Each summer certain places draw epicureans and hedonists like a magnet. Crystalline waters, blue skies and beaming sunshine are all very well but as the beautiful people recline upon their beach beds, dance under the stars and dine under glorious sunsets, what I want to know is: what wine are they drinking?
St Tropez held a bohemian allure in the 1950s when renowned Parisian writers, painters and actors made the French Riviera their summer escape. By the 1960s the “jet set” were flying in for the beaches and bars and now the port gleams white with the super yachts of the ultra-wealthy.
An ideal spot to watch these ships come in is the Hotel Bar Sube, where people jostle for the balcony views and where I sipped the Provence rosé Chateau Minuty with owner Francois Matton. The heat was stifling but, knowing how many winemakers feel about ice diluting their wines, I was surprised to see Matton scooping cubes into his pale pink wine.
“Of course!” Matton scoffed, embodying the relaxed indulgence of the town, “it’s an easy wine, a pleasure wine. If it gets warm it ceases to be a pleasure and you feel the alcohol”. With the vineyards of Provence just inland, a light, fruity, visually pleasing rosé is clearly the winner for the glamourous St Tropez set.
The volcanic Greek island of Santorini is famed for its white-washed buildings clinging to rocks above the deep blue sea, its striking black sand beaches and its phenomenal sunsets. A place of mythology and beauty, it’s also one of the oldest wine regions in the world. Vines here date back hundreds, if not thousands of years, creating magical wines of depth and flavour.
Gaia Wines, set against the lapping waves of the Aegean Sea, may have ancient vines but their techniques are modern and youthful, led by Lito Paraskevopoulos, the winemaker daughter of the founder Giannis. The Assyrtiko grape is Queen here. Whether as a trendy orange wine (experimentally aged under the sea) or as Gaia’s delicious, complex Wild Ferment, these wines’ thrilling vibrancy personify the island itself.
Perhaps nowhere embodies hedonism like the Spanish island of Ibiza, where generations of ravers have danced beyond dawn at super clubs that started to emerge in the 1970s. Notoriously riotous in the drug-fuelled haze of the 1980s and 90s, where water was the drink of choice for the pill-happy punter, there is another thriving side to Ibiza.
Stylishly boho beach clubs, graceful hippies at yoga retreats and gleeful foodies like myself, all indulging in outstandingly fresh, delectable cuisine – which, of course, needs excellent wine. Just a handful of tiny wineries grace the island but, though small, they are perfectly formed. Illegal raves used to be signposted by coloured rocks and, in a nod to this, follow the pink rocks to find Ojo de Ibiza in the cool, green hills to the North. It’s a peacefully rustic outpost creating organic, low intervention wines that seek to embrace nature. Founded by Dieter Meier, the lyricist for the theme song for Ferris Bueller’s Day Off, there’s enough of a link to the island’s love of music to make you say, “Oh Yeah!”.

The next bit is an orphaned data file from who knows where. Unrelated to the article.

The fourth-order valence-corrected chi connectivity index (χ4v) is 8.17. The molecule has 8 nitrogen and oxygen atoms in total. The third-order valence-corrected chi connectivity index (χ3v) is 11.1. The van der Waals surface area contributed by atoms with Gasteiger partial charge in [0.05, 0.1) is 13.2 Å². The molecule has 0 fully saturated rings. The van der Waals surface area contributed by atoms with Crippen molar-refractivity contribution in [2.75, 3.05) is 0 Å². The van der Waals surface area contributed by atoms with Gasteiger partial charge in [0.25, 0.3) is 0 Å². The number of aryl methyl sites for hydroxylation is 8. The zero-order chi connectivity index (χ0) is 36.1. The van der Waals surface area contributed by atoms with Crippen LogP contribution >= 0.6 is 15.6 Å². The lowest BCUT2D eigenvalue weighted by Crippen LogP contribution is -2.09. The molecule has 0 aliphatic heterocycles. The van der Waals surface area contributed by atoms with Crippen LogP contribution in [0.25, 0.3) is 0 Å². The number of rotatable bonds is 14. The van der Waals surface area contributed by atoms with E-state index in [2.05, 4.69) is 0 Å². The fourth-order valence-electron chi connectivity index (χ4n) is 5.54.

Candover Brook Brut, £37, candoverbrook.co.uk
Bursting onto the English wine scene with a gold medal from the International Wine Challenge and Best Newcomer at the Wine GB Awards, Candover Brook is one to watch. This sparkling Brut is beautifully balanced with a delicate fruity, floral finesse.
Isole e Olena Cepparello 2020, £80, Berry Bros & Rudd
An exemplary Super Tuscan that transports you to the hot rolling hills of Tuscany with its rich notes of blood orange, dark plums, ripe cherries and a lingering sweet spice finish. Smooth and suave, it’s a wine that makes an impression as soon as you open the bottle.
Misco Riserva Castelli di Jesi Verdicchio Riserva DOCG Classico, £60, Petersham Cellar
Slick with stone and ripe lemon peel, this is a grown-up Verdicchio that has been enhanced by careful ageing in an Italian region that has been making these wines since the 14th Century. Beautifully delicate white blossoms and a lick of sweet almond biscotti. Pure enjoyment.
Ibizkus Totem Rose, £40, Wanderlust Wine
From the party island of Ibiza this singular rosé is something (wonderfully) different, with its struck-match, savoury quality and sophisticated structure. Tasted blind you could easily mistake it for a white, but the fine red fruits and herbs are there. A beautiful wine to pair with food.
Champagne Castelnau Brut, £33.81, The Wine Society
An extremely refined champagne with a joyfully bright effervescence and light biscuit notes. Castelnau manages to offer excellent value for Champagne but without scrimping on quality. This wine feels like a secret shared by those in the know.